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July 22, 2011

2009 update of Kanter Case

Kanter v. CIR, Case No. 08-1036/1037/1038/1039/1040/1041/1042 

(C.A. 7, Dec. 1, 2009)

This case began in 1986, when Burton W. Kanter, a well-known tax attorney and businessman, filed a petition seeking review of the Commissioner of Internal Revenue’s determination that he had not paid all his taxes. Since then, the case has taken a yo-yo path through our judicial system, from the Tax Court to the Supreme Court and back again. In this iteration, Kanter’s Estate and related parties appeal from an unfavorable Tax Court decision that rejected many of the factual findings of the Special Trial Judge (“STJ”) that presided over the trial. (We refer to the petitioners collectively as “Kanter.”)

The theme of Kanter’s arguments on appeal is that the Tax Court did not defer, as it should have, to the STJ’s original findings of fact. In evaluating the issues Kanter raises, we review the STJ’s original findings of fact for clear error.

Kanter raises five issues on appeal.
  1. The first includes within it a number of challenges to the Tax Court’s finding that Kanter and his associates orchestrated a kickback scheme and then fraudulently concealed the resulting income. Kanter argues that the Commissioner is precluded from litigating this point, as the Fifth and Eleventh Circuits have already ruled against him in cases dealing with the liability of Kanter’s associates for the same underlying business arrangements. 
  2. He also argues that the Commissioner is barred by the statute of limitations from seeking tax fraud penalties for 1983. Kanter’s second issue concerns entities called the Bea Ritch Trusts. The Tax Court found that he was the true owner of these Trusts and thus should have paid certain taxes on their economic gains. Kanter argues that he was not the owner of these Trusts.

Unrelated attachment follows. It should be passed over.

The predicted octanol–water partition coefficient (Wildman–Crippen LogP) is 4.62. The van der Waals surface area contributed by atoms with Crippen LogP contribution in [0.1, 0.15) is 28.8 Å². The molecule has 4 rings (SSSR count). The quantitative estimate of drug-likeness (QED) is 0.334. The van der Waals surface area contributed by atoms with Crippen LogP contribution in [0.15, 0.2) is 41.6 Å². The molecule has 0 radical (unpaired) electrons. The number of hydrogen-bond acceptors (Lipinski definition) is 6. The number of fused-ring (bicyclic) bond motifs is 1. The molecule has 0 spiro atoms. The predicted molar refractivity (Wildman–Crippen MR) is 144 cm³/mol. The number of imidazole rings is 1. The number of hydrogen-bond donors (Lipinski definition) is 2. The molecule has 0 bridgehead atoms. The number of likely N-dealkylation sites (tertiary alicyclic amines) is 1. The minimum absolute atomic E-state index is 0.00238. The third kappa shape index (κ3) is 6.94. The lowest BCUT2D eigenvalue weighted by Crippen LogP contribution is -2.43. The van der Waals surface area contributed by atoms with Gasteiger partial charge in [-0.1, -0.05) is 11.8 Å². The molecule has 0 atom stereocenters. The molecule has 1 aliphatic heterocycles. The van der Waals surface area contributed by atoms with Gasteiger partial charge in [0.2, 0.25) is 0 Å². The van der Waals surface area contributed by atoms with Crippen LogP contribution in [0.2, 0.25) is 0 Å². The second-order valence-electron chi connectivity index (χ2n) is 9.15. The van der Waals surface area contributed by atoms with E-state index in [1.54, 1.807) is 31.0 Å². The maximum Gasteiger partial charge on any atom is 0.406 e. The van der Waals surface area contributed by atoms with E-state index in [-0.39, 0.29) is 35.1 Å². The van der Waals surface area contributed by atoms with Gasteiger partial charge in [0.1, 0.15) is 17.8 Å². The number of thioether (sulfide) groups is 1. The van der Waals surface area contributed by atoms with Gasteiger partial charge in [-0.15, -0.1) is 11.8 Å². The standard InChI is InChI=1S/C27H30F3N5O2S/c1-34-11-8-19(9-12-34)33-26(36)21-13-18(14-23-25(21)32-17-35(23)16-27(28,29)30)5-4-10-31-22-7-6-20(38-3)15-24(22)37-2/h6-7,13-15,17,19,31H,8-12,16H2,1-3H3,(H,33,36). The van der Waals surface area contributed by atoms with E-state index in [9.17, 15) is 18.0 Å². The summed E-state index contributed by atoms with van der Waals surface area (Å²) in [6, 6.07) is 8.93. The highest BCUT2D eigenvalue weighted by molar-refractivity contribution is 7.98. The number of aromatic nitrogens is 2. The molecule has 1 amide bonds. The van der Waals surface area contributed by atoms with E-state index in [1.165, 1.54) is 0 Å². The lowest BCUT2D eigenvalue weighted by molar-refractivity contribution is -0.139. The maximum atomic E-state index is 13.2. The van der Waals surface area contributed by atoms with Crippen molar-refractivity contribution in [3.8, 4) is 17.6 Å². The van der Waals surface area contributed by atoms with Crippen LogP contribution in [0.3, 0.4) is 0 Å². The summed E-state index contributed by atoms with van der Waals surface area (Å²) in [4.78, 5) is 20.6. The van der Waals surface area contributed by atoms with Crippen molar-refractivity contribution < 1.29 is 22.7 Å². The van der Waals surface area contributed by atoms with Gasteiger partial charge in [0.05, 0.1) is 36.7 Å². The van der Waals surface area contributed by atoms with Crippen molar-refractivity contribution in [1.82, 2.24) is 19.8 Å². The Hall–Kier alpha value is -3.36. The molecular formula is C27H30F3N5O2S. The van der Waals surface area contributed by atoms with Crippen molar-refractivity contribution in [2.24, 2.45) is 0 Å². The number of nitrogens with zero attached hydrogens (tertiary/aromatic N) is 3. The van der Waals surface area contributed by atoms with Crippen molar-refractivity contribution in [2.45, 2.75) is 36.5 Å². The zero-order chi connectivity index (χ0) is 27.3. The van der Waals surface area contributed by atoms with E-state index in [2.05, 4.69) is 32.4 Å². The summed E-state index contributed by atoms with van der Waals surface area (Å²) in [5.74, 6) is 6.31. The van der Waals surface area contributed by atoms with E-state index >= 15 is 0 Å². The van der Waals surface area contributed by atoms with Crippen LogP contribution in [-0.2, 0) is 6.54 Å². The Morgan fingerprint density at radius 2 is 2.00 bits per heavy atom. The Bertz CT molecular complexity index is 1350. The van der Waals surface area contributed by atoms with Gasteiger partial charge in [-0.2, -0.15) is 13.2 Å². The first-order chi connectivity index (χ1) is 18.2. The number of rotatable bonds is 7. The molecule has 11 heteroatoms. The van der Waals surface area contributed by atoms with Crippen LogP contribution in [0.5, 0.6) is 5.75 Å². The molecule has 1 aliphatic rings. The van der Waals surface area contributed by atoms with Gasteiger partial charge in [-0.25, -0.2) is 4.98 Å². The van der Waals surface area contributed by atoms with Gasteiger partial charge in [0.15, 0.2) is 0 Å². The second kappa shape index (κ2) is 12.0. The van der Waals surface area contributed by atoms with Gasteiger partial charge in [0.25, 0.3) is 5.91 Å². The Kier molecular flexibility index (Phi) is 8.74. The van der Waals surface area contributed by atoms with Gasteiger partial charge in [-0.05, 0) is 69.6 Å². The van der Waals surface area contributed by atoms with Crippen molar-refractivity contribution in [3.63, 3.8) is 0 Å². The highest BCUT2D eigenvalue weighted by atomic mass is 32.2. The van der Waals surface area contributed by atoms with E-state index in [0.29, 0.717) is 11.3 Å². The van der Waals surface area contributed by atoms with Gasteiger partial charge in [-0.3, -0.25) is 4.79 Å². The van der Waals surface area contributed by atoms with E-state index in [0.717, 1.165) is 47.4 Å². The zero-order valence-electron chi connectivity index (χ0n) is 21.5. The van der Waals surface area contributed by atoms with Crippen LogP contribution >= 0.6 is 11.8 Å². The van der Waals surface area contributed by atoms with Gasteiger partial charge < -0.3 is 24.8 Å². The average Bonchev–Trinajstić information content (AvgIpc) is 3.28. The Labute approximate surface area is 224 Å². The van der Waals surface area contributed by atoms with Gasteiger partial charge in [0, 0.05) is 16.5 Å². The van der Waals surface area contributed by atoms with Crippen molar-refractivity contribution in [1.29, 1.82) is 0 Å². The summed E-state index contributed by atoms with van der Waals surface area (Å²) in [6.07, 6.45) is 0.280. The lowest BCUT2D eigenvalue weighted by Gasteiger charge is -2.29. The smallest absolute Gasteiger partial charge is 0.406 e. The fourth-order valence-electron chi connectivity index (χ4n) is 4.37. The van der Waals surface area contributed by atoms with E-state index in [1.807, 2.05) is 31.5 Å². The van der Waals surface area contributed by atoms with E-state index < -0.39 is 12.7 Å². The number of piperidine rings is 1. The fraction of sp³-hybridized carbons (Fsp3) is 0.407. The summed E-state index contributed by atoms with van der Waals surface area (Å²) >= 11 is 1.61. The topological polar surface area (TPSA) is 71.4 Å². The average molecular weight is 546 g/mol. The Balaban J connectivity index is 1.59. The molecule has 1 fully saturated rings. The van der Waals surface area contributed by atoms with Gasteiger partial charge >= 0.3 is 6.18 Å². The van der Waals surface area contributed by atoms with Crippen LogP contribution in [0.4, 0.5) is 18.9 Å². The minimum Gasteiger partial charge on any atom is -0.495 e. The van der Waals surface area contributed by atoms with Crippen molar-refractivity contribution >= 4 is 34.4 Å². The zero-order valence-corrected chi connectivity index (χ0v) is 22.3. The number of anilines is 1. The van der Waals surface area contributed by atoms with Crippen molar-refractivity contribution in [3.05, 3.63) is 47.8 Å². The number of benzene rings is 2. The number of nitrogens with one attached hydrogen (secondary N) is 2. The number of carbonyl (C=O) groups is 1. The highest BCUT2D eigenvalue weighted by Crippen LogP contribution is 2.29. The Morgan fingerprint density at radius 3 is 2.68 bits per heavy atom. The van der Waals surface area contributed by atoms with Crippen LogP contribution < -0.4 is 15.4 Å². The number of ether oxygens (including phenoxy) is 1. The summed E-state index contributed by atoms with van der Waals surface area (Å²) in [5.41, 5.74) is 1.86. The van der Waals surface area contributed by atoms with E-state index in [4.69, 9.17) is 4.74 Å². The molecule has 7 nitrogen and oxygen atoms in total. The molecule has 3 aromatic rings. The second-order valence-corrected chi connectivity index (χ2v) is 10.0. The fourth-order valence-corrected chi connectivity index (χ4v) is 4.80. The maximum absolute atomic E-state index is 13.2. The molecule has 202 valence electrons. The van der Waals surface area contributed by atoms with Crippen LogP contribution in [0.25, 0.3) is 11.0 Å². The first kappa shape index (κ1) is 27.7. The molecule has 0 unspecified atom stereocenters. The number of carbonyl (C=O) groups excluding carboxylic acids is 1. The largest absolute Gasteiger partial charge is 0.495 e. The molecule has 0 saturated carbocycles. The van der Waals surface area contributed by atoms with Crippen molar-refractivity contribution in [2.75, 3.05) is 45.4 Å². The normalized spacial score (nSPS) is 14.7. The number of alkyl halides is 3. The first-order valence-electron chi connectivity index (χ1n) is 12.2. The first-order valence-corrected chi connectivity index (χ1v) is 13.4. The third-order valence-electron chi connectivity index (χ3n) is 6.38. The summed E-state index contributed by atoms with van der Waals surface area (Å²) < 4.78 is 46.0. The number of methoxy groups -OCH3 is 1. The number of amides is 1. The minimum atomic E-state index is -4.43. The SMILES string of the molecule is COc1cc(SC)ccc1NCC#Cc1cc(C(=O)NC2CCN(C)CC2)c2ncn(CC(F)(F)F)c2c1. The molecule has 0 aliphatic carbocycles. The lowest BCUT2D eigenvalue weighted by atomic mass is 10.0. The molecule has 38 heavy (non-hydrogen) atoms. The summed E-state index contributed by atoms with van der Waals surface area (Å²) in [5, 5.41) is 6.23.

3. Third, Kanter urges that he should not be taxed for half of the earnings of Century Industries, as the Tax Court lacked jurisdiction over many of the years at issue and he owed taxes proportional only to his stated ownership interest because all of the partners were true partners. 
  4. Fourth, he argues that the Tax Court should not have counted as taxable income over $1,000,000 that Kanter deposited in his bank accounts in 1982, as those monies were nontaxable loans or returns on investment. 
  5. Finally, Kanter asserts that the Tax Court violated his due process rights by overturning various credibility determinations made by the STJ in his original report.
On the first issue, we reject Kanter’s preclusion argument, because non-mutual collateral estoppel does not apply against the United States. On the merits, we conclude that the STJ’s factual findings are not clearly erroneous with respect to Kanter’s tax liability and tax fraud. As a result, we do not reach Kanter’s argument based on the statute of limitations.

Next, we find no reversible error in the STJ’s conclusion that Kanter was not the owner of the Bea Ritch Trusts; this means that Kanter is not liable for the tax deficiencies that the Commissioner assessed.

Third, with respect to Century Industries, we hold that the Tax Court lacked jurisdiction over the 1983, 1984, and 1986 tax years; we further find that the STJ’s conclusion that only the 1% interest that Kanter held in Century Industries for the 1981 and 1982 tax years was taxable is not clearly erroneous. We note that the government has conceded the issue relating to the $1,000,000, but for the sake of completeness we confirm that the STJ did not clearly err in finding that this deposit was nontaxable income.

Finally, in light of our other findings, we have no reason to reach Kanter’s due process argument.

In summary, we conclude that the Tax Court did not show the proper level of deference to the STJ’s factual findings. We therefore reverse and remand with instructions to vacate the Tax Court’s judgment, to enter an order adopting the STJ’s report as its opinion, and to enter judgment consistent with that opinion.

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